Bright Pink Creates Online Courses on Preventing Ovarian and Breast Cancer

Bright Pink Creates Online Courses on Preventing Ovarian and Breast Cancer

The U.S. women’s health organization Bright Pink has created online courses designed to improve care providers’ ability to manage their patients’ risk of developing ovarian and breast cancer.

The courses consist of interactive exercises drawn from real cases. The goal is to give participants new skills in working collaboratively with patients and engaging in shared decision-making when assessing risk and developing personalized cancer prevention and management plans. Participants can take the course at their own pace.

“Bright Pink is committed to ensuring women can rely on their providers as trusted partners in their breast and ovarian health management,” Deborah Lindner, the organization’s chief medical officer, said in a press release. “Our new online courses allow us to deliver our education to providers where they are, in their daily practice.” This means extending “the reach of our programming to a broader audience of providers and improving preventive care for an even larger number of female patients.”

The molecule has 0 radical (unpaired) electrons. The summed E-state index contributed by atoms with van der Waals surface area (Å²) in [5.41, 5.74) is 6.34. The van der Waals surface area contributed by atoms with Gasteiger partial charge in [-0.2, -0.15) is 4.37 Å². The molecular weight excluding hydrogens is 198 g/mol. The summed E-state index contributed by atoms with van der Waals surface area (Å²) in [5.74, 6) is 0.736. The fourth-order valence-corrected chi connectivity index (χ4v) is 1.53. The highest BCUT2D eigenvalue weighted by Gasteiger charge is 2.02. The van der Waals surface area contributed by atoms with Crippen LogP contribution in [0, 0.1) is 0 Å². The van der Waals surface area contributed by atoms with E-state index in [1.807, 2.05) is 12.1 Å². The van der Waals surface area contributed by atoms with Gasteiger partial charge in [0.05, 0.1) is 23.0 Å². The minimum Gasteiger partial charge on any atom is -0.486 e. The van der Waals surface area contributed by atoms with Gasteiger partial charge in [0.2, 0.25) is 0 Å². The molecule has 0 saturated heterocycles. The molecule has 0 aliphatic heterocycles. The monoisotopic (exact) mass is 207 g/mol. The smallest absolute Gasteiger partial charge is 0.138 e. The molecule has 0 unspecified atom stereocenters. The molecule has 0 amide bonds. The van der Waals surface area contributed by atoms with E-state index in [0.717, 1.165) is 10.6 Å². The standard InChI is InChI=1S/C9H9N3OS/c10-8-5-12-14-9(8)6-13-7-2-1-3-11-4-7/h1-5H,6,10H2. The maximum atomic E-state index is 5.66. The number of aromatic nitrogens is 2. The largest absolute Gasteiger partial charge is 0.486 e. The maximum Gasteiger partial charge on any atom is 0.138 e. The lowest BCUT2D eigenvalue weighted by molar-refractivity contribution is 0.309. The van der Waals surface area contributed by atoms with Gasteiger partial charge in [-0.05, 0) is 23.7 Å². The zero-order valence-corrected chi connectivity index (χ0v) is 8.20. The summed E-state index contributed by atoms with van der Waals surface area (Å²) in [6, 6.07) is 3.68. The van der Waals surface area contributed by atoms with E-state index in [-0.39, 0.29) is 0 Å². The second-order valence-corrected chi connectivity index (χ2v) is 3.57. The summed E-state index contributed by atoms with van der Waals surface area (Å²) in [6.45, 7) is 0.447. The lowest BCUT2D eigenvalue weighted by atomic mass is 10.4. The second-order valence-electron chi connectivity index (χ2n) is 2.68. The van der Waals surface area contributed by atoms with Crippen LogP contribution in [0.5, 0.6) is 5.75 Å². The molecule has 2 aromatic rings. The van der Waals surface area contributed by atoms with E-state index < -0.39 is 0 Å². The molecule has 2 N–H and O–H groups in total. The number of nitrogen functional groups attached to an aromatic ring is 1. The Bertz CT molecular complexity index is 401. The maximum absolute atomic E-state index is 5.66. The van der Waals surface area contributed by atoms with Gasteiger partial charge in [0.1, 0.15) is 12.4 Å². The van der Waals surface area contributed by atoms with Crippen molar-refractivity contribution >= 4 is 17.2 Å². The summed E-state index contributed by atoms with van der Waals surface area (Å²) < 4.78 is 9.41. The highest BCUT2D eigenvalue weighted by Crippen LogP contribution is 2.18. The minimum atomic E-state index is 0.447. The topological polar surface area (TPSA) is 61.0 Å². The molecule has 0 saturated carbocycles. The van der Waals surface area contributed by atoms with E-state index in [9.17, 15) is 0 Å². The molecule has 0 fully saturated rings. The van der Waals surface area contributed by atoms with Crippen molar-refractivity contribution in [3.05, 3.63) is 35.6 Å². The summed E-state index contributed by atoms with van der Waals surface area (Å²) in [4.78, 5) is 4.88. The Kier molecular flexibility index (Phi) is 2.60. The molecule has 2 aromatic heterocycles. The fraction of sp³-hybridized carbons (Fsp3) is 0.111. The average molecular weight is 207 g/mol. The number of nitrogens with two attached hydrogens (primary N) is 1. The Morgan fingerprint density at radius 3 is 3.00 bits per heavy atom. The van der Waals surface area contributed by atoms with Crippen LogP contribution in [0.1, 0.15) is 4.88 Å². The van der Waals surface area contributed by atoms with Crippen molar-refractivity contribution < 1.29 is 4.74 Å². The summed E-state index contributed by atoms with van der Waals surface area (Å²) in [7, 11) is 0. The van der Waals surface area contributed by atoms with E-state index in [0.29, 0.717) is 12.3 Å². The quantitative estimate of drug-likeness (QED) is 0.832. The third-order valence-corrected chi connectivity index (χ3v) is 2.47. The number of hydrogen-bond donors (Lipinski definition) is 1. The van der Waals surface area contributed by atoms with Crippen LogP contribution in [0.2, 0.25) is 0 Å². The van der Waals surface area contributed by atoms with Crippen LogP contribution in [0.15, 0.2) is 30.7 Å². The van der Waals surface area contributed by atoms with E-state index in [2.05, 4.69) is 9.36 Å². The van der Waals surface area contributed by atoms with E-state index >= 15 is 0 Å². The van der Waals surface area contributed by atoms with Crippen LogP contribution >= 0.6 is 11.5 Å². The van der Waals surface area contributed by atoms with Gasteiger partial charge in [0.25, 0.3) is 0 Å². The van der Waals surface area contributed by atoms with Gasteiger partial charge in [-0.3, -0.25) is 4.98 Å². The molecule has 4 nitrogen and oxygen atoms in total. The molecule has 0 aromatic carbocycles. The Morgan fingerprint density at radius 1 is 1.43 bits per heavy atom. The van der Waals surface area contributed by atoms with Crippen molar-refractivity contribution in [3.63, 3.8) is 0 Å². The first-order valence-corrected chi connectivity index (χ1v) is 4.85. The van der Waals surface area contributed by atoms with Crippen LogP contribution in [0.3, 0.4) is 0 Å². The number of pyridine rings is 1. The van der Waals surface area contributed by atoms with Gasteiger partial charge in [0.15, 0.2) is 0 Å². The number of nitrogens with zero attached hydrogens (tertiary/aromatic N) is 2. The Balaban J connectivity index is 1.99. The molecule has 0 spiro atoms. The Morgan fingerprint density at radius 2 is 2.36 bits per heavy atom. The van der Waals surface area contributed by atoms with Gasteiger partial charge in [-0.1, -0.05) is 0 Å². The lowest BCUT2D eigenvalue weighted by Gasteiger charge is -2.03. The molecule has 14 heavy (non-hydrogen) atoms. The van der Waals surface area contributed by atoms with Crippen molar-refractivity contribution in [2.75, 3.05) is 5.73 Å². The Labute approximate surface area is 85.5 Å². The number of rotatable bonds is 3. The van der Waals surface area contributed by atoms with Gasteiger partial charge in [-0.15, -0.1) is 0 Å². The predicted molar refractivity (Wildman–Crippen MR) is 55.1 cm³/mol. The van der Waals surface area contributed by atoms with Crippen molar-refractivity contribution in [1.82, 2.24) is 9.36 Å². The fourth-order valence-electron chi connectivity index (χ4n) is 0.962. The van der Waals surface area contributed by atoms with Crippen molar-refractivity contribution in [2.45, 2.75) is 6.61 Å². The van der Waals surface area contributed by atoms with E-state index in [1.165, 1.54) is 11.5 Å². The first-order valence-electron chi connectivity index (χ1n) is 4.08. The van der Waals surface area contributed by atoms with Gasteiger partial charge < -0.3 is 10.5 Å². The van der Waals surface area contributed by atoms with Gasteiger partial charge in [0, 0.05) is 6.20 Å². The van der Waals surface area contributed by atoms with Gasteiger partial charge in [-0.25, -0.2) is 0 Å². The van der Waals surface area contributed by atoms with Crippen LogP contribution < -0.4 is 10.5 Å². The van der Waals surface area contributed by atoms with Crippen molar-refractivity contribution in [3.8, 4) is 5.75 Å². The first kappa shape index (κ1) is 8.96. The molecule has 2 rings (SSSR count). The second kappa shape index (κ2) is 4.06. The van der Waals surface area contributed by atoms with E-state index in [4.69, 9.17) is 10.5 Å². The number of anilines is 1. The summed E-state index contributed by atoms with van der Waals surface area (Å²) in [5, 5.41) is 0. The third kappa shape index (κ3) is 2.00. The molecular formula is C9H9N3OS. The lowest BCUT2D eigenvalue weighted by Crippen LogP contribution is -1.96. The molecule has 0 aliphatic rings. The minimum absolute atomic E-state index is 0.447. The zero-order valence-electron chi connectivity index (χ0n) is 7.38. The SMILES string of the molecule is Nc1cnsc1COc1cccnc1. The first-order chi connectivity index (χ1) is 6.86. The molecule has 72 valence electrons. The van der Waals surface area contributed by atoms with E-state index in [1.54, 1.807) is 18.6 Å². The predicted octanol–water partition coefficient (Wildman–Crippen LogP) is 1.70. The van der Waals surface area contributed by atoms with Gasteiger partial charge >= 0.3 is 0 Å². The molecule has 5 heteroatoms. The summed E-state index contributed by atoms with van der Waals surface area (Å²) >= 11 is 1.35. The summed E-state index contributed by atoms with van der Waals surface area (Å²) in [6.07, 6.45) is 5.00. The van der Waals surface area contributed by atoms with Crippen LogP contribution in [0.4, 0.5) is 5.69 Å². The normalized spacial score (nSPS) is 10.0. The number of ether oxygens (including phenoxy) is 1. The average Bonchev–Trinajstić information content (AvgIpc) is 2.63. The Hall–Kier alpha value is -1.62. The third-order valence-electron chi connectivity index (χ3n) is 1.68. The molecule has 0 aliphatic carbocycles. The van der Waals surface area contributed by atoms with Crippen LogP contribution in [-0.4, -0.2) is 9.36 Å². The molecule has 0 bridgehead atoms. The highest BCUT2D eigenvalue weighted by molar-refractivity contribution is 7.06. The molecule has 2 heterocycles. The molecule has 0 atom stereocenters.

The courses deal with ovarian and breast cancer risk stratification and risk management. They are available for continuing medical education (CME), continuing education (CE) and general education credit for women’s health physicians and nurse practitioners through the Illinois Academy of Family Physicians (IAFP) and the National Association of Nurse Practitioners in Women’s Health (NPWH).

The courses are part of Bright Pink’s Women’s Health Provider Education Initiative, whose objective is to improve preventive ovarian and breast cancer care. The initiative has already reached more than 18,000 care providers through lectures at academic institutions.

“We’re proud to partner with Bright Pink to provide accreditation for these courses and to join in their efforts to make continuing education more accessible to front-line family physicians throughout the country,” said Vince Keenan, the executive vice president of IAFP.

Another risk evaluation tool that Bright Pink developed is its platform, which has reached more than 900,000 women. After assessing their risk, a woman is  encouraged to discuss the results with their care provider so they can develop a risk management plan.

Bright Pink also offers women a range of other resources. This includes helping them collect their family history and explore their genetics, guidance on a healthy lifestyle and tips for practicing self-awareness.

Women can also get involved in the organization’s activities. Examples are joining the Bright Collective, hosting an educational workshop, attending or hosting a fundraiser, becoming a volunteer or becoming a sponsor.